Guernsey Dairy finished 2017 with a £354,669 deficit, the States accounts for that year have shown, but the Chairman of the entity said the loss was "partly due to one off costs".
The loss is only around half of the deficit it ran into in 2016, which was £791,161 in the red, but in 2016, it made a single payment of £737,480 to milkmen as compensation for their milk rounds, meaning in real terms, the Dairy's losses increased dramatically.
But 2017's loss can be put down to the use of money to get the Dairy site up to a four star OEHPR Hygeine Rating and also bringing the production facilities up to date, following a slew of issues identified.
Though without the payout in 2016, the Dairy's loses for that year would have only been in the tens of thousands for that year.
"Although partly due to one-off costs, the Dairy recorded an operating deficit in 2017, significant progress wasmade in the year with the Dairy’s capital expenditure programme to address the issue of ageing buildings andequipment," the Chairman's report in the accounts said.
"This included considerable reactive maintenance work resulting in a particularly high repairs and maintenance spend. A key aspect of the work undertaken on the fabric of the buildings was to ensure a minimum 4 Star OEHPR Hygiene Rating was maintained, something I am pleased was achieved.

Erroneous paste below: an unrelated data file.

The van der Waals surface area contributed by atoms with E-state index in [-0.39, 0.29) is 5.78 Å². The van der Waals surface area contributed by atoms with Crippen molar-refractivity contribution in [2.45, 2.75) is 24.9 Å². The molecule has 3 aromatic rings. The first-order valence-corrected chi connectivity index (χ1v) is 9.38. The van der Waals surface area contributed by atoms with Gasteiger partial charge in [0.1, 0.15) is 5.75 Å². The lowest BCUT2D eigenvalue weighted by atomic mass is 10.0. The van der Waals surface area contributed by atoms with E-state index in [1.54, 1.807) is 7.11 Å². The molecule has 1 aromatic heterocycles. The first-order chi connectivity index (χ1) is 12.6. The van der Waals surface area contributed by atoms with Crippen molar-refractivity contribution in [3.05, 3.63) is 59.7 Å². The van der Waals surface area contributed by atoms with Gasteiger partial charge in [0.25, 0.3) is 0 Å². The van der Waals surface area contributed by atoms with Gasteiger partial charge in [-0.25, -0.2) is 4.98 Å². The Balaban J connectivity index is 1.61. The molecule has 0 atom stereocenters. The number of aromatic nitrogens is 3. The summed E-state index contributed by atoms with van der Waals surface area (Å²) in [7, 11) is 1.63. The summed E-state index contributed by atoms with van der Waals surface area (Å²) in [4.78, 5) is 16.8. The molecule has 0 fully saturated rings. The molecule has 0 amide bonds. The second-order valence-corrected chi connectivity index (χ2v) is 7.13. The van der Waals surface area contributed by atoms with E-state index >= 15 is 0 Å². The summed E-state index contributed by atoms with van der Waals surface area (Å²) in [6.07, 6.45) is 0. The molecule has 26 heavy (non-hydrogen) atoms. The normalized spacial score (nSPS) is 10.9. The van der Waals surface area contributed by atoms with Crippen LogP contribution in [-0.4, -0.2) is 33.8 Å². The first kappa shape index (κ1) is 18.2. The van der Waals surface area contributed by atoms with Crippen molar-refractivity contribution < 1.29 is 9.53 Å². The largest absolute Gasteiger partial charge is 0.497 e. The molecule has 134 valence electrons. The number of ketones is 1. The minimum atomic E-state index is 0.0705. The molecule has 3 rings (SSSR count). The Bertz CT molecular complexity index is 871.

"A prioritised capital plan is in place to replace ageing equipment and additional funding will need to be sourced to fully implement this plan."
The Dairy's reserves have decreased by £355k from £5.0m to £4.7m, because of the deficit in the year.
Below: an excerpt from the General Manager of the Dairy's Report:
In total, revenues were also up for the Dairy, at £275,000 (3.7%) higher than in 2016. Liquid milk revenues were +3.4% ahead of the previous year. The gate price for liquid milk increased by 7.6p (7%) in April 2017. Milk sales in litres were down 1.2% against 2016.
A decision to prioritise the production of butter over cheese with excess milk led to a 44.0% reduction in cheese revenues (£90,078 2017) and a 9.2% increase in butter revenues (£1,067m. 2017). This also led to an increase in butter exports with a 26.4% increase in UK revenues.
There was at one point a butter shortage on island last year, which was put down in part to these exports and also increasing demand in the market for both butter and cream.
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